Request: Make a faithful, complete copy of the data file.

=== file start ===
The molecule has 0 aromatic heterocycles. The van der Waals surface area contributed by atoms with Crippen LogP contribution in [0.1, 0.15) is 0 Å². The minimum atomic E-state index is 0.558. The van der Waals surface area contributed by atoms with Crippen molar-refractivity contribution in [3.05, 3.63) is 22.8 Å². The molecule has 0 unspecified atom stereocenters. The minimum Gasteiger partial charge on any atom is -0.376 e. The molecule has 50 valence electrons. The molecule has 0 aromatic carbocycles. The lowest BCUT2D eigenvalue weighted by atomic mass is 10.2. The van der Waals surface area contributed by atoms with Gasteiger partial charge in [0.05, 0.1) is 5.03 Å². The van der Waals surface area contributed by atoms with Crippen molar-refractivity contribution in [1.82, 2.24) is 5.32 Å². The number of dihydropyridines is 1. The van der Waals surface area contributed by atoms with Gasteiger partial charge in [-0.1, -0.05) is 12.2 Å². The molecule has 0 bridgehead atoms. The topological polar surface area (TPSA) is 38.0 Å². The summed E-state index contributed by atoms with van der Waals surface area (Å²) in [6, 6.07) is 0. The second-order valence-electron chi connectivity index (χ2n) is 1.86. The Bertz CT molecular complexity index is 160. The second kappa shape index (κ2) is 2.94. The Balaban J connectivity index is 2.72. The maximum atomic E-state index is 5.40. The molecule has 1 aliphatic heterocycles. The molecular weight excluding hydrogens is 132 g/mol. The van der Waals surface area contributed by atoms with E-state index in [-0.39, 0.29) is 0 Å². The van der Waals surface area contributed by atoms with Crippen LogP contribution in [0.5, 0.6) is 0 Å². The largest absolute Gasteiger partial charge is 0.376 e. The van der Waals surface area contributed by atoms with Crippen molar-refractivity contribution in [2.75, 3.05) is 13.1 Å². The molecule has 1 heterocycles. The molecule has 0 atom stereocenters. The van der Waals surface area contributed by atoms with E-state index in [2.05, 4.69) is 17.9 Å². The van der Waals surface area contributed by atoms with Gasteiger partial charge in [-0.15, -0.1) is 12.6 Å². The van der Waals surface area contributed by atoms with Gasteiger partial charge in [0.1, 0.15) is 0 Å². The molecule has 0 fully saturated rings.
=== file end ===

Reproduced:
The molecule has 0 aromatic heterocycles. The van der Waals surface area contributed by atoms with Crippen LogP contribution in [0.1, 0.15) is 0 Å². The minimum atomic E-state index is 0.558. The van der Waals surface area contributed by atoms with Crippen molar-refractivity contribution in [3.05, 3.63) is 22.8 Å². The molecule has 0 unspecified atom stereocenters. The minimum Gasteiger partial charge on any atom is -0.376 e. The molecule has 50 valence electrons. The molecule has 0 aromatic carbocycles. The lowest BCUT2D eigenvalue weighted by atomic mass is 10.2. The van der Waals surface area contributed by atoms with Gasteiger partial charge in [0.05, 0.1) is 5.03 Å². The van der Waals surface area contributed by atoms with Crippen molar-refractivity contribution in [1.82, 2.24) is 5.32 Å². The number of dihydropyridines is 1. The van der Waals surface area contributed by atoms with Gasteiger partial charge in [-0.1, -0.05) is 12.2 Å². The molecule has 0 bridgehead atoms. The topological polar surface area (TPSA) is 38.0 Å². The summed E-state index contributed by atoms with van der Waals surface area (Å²) in [6, 6.07) is 0. The second-order valence-electron chi connectivity index (χ2n) is 1.86. The Bertz CT molecular complexity index is 160. The second kappa shape index (κ2) is 2.94. The Balaban J connectivity index is 2.72. The maximum atomic E-state index is 5.40. The molecule has 1 aliphatic heterocycles. The molecular weight excluding hydrogens is 132 g/mol. The van der Waals surface area contributed by atoms with E-state index in [-0.39, 0.29) is 0 Å². The van der Waals surface area contributed by atoms with Crippen LogP contribution in [0.5, 0.6) is 0 Å². The largest absolute Gasteiger partial charge is 0.376 e. The van der Waals surface area contributed by atoms with Crippen molar-refractivity contribution in [2.75, 3.05) is 13.1 Å². The molecule has 1 heterocycles. The molecule has 0 atom stereocenters. The van der Waals surface area contributed by atoms with E-state index in [2.05, 4.69) is 17.9 Å². The van der Waals surface area contributed by atoms with Gasteiger partial charge in [-0.15, -0.1) is 12.6 Å². The van der Waals surface area contributed by atoms with Gasteiger partial charge in [0.1, 0.15) is 0 Å². The molecule has 0 fully saturated rings.